I have never written a review on Amazon, but feel strongly about writing a review for Sutton's No %¤#&!§-book because I feel many people whose might be concerned about the "taboo" title might not look beyond it and do themselves a great disservice.
As a female professional, I felt highly empowered reading this book. Dr. Sutton acknowledges the bullying and crass behavior that frequently occurs in the workplace and offers concrete ways to combat these trying individuals. I have already practiced his technique of publicly discounting bullying behavior with great success.
I found his suggestions for handling office place bullies - as both a superior and subordinate actions extremely smart and well-grounded. This book is based on sound social psychology and organizational research and does a great service to workers throughout the world.
I have dog earred many pages of the book and expect it to be a handy reference for many years to come.
106 of 112 people found the following review helpful:
A Simple, but Extremely Valuable Premise!, February 12, 2007
I'll make my review brief, since this is a little book with a very concise point. Basically, life is far too short to tolerate jerks in the workplace. It's easy to spot these people based upon the havoc they wreak and the fact that they always choose targets with less power than themselves. This book provides terrific strategies for dealing with jerks, whether you are in management and want to weed them out, or are unfortunate enough to be working under them.
One of my favorite lines in the book is: " Passion is an overrated virtue in organizational life, and indifference is an underrated virtue." While self-professed management gurus who have never had a real job like to trumpet passion in the workplace (and implicitly accept jerk-like behavior), Dr. Sutton points out that sometimes a bit of detachment goes a long way in making life bearable. This is a book about picking your battles and doing what you can to make your workplace enjoyable. It is a quick, interesting and easy read.
49 of 53 people found the following review helpful:
An Excellent Must-Read for Anyone in the Workforce, February 7, 2007
I am not one who typically reviews books. I do have to say that the No %¤#&!§-Rule was an excellent book both in researched content and personality. I was able to read this book in one sitting. It is very topical for anyone who shares a workplace with %¤#&!§-s or demeaning people. I am sure that most of us do not have the luxury of avoiding these people on a day to day basis. If so, let me know where you work.
For the most part, it is inevitable that we have to deal with these people face to face. This is the first book that doesn't skirt around the facts of diagnosing these people as %¤#&!§-s (by there actions) and giving effective advice on how to deal with them or not be one of them.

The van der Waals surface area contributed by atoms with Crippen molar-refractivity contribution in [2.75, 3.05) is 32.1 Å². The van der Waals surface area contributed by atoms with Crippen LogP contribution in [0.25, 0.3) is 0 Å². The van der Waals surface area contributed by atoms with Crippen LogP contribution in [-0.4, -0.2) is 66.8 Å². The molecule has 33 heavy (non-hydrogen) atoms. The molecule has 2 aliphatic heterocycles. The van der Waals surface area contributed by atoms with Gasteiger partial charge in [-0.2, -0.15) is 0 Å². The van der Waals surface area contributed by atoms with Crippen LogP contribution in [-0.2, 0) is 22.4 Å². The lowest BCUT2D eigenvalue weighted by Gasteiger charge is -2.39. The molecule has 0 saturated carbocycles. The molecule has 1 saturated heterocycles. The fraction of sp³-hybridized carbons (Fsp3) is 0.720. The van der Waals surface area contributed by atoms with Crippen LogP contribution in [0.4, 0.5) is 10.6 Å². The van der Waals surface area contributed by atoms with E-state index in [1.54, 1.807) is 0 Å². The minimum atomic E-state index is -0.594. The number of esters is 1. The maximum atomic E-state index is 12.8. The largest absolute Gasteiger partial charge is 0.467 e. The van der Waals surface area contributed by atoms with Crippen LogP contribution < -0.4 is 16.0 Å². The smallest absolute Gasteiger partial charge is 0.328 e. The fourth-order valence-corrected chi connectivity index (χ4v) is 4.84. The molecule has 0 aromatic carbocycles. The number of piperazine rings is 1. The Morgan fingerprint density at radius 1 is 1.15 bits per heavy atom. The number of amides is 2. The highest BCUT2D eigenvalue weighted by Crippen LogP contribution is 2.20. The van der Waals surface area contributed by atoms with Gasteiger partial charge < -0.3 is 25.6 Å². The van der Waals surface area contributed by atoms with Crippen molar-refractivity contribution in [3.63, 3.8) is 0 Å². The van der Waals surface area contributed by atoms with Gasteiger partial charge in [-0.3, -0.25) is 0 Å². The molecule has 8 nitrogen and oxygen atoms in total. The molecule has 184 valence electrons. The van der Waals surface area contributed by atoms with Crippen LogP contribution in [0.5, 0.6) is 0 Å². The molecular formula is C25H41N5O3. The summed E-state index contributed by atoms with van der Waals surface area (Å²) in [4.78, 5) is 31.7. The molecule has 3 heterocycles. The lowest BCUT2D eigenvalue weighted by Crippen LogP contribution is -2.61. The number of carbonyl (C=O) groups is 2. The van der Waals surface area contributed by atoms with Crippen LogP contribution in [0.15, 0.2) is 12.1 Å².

Bob Sutton's List of The Dirty Dozen Common Everyday Actions That %¤#&!§-s Use
1. Personal insults
2. Invading one's personal territory
3. Uninvited personal contact
4. Threats and intimidation, both verbal and non-verbal
5. Sarcastic jokes and teasing used as insult delivery systems
6. Withering email flames
7. Status slaps intended to humiliate their victims
8. Public shaming or status degradation rituals
9. Rude interruptions
10. Two-faced attacks
11. Dirty looks
12. Treating people as if they are invisible
The Author sites companies that have effectively instilled a "No %¤#&!§-Rule" because they have realized that the true cost of the %¤#&!§-runs deeper than the %¤#&!§-'s salary (TCA or Total Cost of %¤#&!§-s). It truly can diminish productivity in the office, increase employee turnover, stifle communication, and lower employee self esteem and health. The book explains how to implement a No %¤#&!§-Rule at any organization.
According to the book, negative interactions have a five time stronger effect on mood than positive interactions. So you can see that keeping around that "very productive %¤#&!§-" may have deeper implications that do not show up on the books, but take a toll on the ones around him/her. There is a whole section in the book detailing how to avoid being an %¤#&!§-which I won't get into here. I think that it is a truly insightful section on how to face ones own demons, and to be a more effective co-worker/partner/boss in a work environment.
The section that really jumped out for me (due to its immediate applicability) was the ways to deal with %¤#&!§-s. Many books talk about enthusiasm and working harder with passion allows you to get around people who are demeaning and rude at work. This book explains that this is not necessarily the head on solution to avoid rudeness in the workplace. In some instances, developing indifference and emotional detachment may be the best way to survive in the long run while achieving small victories. In the end, small victories can lead to winning the war. You can also limit your exposure, hope for the best and expect the worse, de-escalate and re-educate, or stand up to %¤#&!§-s.
In conclusion, this was a great read. I think it is extremely topical for anyone who is involved in HR or hiring new employees and management. I also believe that it is an especially good read if you are a victim of %¤#&!§-s on a day to day basis.
Oh, it also makes a GREAT GIFT for the token %¤#&!§-in your office. Enjoy!